IMG_1851About a year and a half ago, I realized I was experiencing social networking burn-out. It just got worse and worse.

I referred to my own blog about this problem, and tried the tips I’d written myself: Avoiding blog burn-out.

I tried more tricks:

Trim the blogs I subscribe to

Don’t blog as much

Don’t get on social networking so much

When on social networking, don’t spend as much time there

I exercised more. Made more art. Stepped outside. Read more. Socialized more.

Nothing helped. I was still burned out, and I couldn’t kick it.

And then, after a recent phone conversation with Elizabeth H. Cottrell of Heartspoken– to discuss my burn-out – it finally occurred to me (can you say, “Duh”?).

My life changed about a year and a half ago, and my energies were being funneled into new and challenging activities.

I started a new job in the summer of 2014. Learning a new job (with about an hour of training from the previous gal) took a toll. I love the job, but it can be exhausting.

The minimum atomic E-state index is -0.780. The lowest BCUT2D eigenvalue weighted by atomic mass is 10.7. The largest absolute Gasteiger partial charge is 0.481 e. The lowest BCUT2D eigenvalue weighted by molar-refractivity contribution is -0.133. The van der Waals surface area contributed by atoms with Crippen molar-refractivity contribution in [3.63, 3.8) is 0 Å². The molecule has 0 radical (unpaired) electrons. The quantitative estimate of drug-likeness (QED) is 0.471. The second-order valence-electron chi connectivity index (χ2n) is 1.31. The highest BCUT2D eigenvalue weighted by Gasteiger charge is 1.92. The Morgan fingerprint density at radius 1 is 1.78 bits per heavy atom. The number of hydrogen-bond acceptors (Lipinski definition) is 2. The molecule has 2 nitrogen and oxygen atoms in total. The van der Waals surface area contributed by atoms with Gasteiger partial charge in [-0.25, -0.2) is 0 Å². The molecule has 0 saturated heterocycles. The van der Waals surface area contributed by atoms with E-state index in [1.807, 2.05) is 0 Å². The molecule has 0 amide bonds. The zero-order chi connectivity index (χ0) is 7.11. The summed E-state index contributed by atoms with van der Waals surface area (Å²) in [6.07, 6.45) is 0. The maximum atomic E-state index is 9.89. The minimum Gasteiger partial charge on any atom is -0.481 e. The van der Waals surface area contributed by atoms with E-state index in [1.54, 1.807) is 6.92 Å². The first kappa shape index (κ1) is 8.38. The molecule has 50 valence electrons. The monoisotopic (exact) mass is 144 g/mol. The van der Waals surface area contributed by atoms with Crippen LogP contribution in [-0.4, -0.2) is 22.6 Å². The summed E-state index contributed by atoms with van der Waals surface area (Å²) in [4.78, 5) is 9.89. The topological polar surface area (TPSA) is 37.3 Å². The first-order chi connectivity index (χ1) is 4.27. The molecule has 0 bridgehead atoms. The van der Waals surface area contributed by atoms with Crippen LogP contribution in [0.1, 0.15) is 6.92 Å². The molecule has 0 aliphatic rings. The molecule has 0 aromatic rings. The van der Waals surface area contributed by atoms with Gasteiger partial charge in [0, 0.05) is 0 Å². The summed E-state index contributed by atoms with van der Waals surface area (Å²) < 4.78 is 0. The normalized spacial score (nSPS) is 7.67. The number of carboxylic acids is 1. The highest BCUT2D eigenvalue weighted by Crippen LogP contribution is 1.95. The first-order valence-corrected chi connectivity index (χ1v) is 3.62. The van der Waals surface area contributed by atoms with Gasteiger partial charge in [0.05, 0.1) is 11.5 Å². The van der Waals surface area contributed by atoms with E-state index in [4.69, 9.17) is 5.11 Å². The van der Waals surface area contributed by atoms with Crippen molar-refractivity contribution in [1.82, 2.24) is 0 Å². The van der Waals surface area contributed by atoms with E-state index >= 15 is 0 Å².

I started going to a university class, fall 2014. It was only one class a semester, but it was a lot of work.

Then, the summer of 2015, I started tap dance lessons (yes, at 57 y.o.). Tap was always something I wanted to do, and now I’m doing it.

And this semester I’ll be taking two classes at Minot State University, so I’ll have even less time to social network and blog.IMG_1846

While Elizabeth did give me some great ideas for a new direction for my blog, I’ll tell you right now – I won’t be blogging as much. And I won’t be feeling guilty about it.

I have new priorities, so I took a look at blogging and realized it’s just not a huge priority now. While I will blog occasionally, I just won’t be popping up in your feed as much as I did before.